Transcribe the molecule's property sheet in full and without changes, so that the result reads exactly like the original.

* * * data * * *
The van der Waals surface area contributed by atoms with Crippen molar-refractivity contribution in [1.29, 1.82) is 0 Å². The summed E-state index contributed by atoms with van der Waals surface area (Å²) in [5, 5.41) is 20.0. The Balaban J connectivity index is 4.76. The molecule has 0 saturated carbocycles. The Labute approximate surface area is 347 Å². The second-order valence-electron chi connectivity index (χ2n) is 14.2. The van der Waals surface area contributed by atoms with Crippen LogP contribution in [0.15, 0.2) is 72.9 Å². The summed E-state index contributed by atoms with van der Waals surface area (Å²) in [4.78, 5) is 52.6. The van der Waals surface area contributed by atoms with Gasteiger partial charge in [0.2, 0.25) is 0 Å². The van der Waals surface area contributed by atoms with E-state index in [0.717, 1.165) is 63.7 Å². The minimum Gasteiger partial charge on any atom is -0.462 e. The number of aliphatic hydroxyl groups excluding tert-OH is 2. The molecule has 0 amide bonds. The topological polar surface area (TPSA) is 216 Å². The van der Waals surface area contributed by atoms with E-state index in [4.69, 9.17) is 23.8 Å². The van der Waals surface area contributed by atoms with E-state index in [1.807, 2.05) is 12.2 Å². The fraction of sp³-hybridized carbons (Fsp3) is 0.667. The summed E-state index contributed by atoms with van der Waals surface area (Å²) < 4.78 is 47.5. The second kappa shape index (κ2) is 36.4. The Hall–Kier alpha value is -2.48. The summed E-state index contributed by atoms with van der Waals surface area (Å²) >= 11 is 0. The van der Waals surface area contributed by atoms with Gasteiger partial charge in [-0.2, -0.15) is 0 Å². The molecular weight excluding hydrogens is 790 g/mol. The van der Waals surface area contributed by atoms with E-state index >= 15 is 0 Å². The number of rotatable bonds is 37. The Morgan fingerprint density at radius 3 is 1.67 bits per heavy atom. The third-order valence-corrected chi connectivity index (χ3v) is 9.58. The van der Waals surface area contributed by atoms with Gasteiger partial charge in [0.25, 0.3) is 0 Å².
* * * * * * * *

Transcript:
The van der Waals surface area contributed by atoms with Crippen molar-refractivity contribution in [1.29, 1.82) is 0 Å². The summed E-state index contributed by atoms with van der Waals surface area (Å²) in [5, 5.41) is 20.0. The Balaban J connectivity index is 4.76. The molecule has 0 saturated carbocycles. The Labute approximate surface area is 347 Å². The second-order valence-electron chi connectivity index (χ2n) is 14.2. The van der Waals surface area contributed by atoms with Crippen LogP contribution in [0.15, 0.2) is 72.9 Å². The summed E-state index contributed by atoms with van der Waals surface area (Å²) in [4.78, 5) is 52.6. The van der Waals surface area contributed by atoms with Gasteiger partial charge in [0.2, 0.25) is 0 Å². The van der Waals surface area contributed by atoms with E-state index in [0.717, 1.165) is 63.7 Å². The minimum Gasteiger partial charge on any atom is -0.462 e. The number of aliphatic hydroxyl groups excluding tert-OH is 2. The molecule has 0 amide bonds. The topological polar surface area (TPSA) is 216 Å². The van der Waals surface area contributed by atoms with E-state index in [4.69, 9.17) is 23.8 Å². The van der Waals surface area contributed by atoms with E-state index in [1.807, 2.05) is 12.2 Å². The fraction of sp³-hybridized carbons (Fsp3) is 0.667. The summed E-state index contributed by atoms with van der Waals surface area (Å²) < 4.78 is 47.5. The second kappa shape index (κ2) is 36.4. The Hall–Kier alpha value is -2.48. The summed E-state index contributed by atoms with van der Waals surface area (Å²) >= 11 is 0. The van der Waals surface area contributed by atoms with Gasteiger partial charge in [-0.2, -0.15) is 0 Å². The molecular weight excluding hydrogens is 790 g/mol. The van der Waals surface area contributed by atoms with E-state index >= 15 is 0 Å². The number of rotatable bonds is 37. The Morgan fingerprint density at radius 3 is 1.67 bits per heavy atom. The third-order valence-corrected chi connectivity index (χ3v) is 9.58. The van der Waals surface area contributed by atoms with Gasteiger partial charge in [0.25, 0.3) is 0 Å².